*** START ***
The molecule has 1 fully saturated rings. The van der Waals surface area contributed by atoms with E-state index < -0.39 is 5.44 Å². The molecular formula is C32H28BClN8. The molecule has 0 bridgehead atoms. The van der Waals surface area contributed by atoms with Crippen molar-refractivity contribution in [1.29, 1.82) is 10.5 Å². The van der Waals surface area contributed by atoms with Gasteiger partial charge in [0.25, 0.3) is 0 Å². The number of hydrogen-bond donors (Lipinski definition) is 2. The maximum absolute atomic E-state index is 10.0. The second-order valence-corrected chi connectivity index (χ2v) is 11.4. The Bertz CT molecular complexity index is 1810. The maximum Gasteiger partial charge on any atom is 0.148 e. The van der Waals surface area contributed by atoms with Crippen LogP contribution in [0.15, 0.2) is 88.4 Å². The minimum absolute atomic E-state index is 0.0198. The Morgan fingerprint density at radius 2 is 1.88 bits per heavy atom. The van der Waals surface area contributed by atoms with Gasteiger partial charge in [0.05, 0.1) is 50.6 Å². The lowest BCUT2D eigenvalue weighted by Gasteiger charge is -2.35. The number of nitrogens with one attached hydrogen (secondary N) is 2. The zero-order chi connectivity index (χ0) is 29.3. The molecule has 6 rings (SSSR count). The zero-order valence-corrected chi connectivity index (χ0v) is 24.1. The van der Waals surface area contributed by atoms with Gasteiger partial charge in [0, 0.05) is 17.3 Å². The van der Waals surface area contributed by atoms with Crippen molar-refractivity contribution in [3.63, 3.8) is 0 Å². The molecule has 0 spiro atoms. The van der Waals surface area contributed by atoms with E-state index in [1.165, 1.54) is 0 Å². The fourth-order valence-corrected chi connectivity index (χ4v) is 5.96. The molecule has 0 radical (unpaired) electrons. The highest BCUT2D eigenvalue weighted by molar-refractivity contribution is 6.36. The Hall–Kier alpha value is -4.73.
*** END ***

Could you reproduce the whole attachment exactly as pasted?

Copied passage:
The molecule has 1 fully saturated rings. The van der Waals surface area contributed by atoms with E-state index < -0.39 is 5.44 Å². The molecular formula is C32H28BClN8. The molecule has 0 bridgehead atoms. The van der Waals surface area contributed by atoms with Crippen molar-refractivity contribution in [1.29, 1.82) is 10.5 Å². The van der Waals surface area contributed by atoms with Gasteiger partial charge in [0.25, 0.3) is 0 Å². The number of hydrogen-bond donors (Lipinski definition) is 2. The maximum absolute atomic E-state index is 10.0. The second-order valence-corrected chi connectivity index (χ2v) is 11.4. The Bertz CT molecular complexity index is 1810. The maximum Gasteiger partial charge on any atom is 0.148 e. The van der Waals surface area contributed by atoms with Crippen LogP contribution in [0.15, 0.2) is 88.4 Å². The minimum absolute atomic E-state index is 0.0198. The Morgan fingerprint density at radius 2 is 1.88 bits per heavy atom. The van der Waals surface area contributed by atoms with Gasteiger partial charge in [0.05, 0.1) is 50.6 Å². The lowest BCUT2D eigenvalue weighted by Gasteiger charge is -2.35. The number of nitrogens with one attached hydrogen (secondary N) is 2. The zero-order chi connectivity index (χ0) is 29.3. The molecule has 6 rings (SSSR count). The zero-order valence-corrected chi connectivity index (χ0v) is 24.1. The van der Waals surface area contributed by atoms with Gasteiger partial charge in [0, 0.05) is 17.3 Å². The van der Waals surface area contributed by atoms with Crippen molar-refractivity contribution in [3.63, 3.8) is 0 Å². The molecule has 0 spiro atoms. The van der Waals surface area contributed by atoms with E-state index in [1.165, 1.54) is 0 Å². The fourth-order valence-corrected chi connectivity index (χ4v) is 5.96. The molecule has 0 radical (unpaired) electrons. The highest BCUT2D eigenvalue weighted by molar-refractivity contribution is 6.36. The Hall–Kier alpha value is -4.73.